In your nomination form for MDM’s Digital Innovator award, Ryan Golden outlined some of the ways that you’ve really helped bring innovation to Global Industrial. Maybe take me through some of the things that you’ve been focused on, especially over the last year. This has been an unprecedented time for all of us with the pandemic, and you guys have undergone a lot of changes. Take me through some of the highlights of the past year, and really where your focus has been, Klaus.
Werner: Yeah, so maybe what I’ll do is talk a little bit — the last year, I think we all know, was a very unique year that we all had to pretty much dig deep into our bag of tricks and into the things that we’ve learned through the last 20 or 30 years of leadership. This is the opportunity for us to sink or swim, right? And really focus on fundamentals, focus on really listening to the customer, observing what’s happening with the market and looking at what your competition is doing. And then, going out there and taking some risks to be able to, at the end of the day, provide to the customers that we have the solutions and the things they were looking for.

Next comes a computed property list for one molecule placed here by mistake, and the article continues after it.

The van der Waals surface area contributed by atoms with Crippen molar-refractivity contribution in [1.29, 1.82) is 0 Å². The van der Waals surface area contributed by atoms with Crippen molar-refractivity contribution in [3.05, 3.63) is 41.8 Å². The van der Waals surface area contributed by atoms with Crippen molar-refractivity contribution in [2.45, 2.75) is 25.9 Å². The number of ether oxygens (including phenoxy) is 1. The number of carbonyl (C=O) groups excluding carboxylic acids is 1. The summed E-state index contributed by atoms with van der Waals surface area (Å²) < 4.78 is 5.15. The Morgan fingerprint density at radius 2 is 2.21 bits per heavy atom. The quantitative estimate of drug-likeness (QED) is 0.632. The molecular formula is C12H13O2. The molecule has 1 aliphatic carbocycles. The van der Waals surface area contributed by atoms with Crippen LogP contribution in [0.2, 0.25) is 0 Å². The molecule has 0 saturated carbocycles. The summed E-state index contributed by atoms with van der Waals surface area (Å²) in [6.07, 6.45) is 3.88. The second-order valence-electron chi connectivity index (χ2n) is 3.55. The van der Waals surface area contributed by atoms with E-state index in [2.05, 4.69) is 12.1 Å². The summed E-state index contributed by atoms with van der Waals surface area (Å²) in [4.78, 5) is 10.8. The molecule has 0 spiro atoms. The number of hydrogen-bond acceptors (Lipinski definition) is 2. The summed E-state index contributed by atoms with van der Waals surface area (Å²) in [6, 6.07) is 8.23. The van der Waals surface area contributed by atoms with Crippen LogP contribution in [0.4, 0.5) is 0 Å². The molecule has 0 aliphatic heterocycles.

In terms of innovation, to me, innovation is really critical for a business of our size, because if we don’t innovate, or stand out, we’re going to be stuck in the middle. We won’t differentiate. And if you don’t innovate, you just won’t succeed. So, it starts from how does our brand differ from everybody else’s? What are the things that we need to do so that when somebody looks at us, they immediately recognize us and know what we stand for?
So, we went through a very robust rebranding in really modernizing the brand, look and feel, making it a lot more contemporary, but also the brand voice, and the colors, and the bold capitalization. Once you see an ad from Global Industrial, you will never forget it. Once you hear our tongue-in-cheek language, you will never forget us.
And in fact, a lot of our ads, people look forward to them. It’s like, you know, we had an ad for steel lockers. You know, not what I would call one of the most exciting categories, but people need them, right? And how do you differentiate? You have a headline that reads something along the lines of — it was something about ‘Our Lockers Rock’ — that we were not like a ‘heavy metal brand’ or something like that: Our Lockers Rock, or something like that.
So, to me, it’s all about, how can you have some fun in this business? Right? Differentiate yourself but do it in a way that people are gonna take it seriously. It’s like, ‘Wow, these guys are — they know the business, they understand it. They’re keeping me engaged, I want to get to know them better.’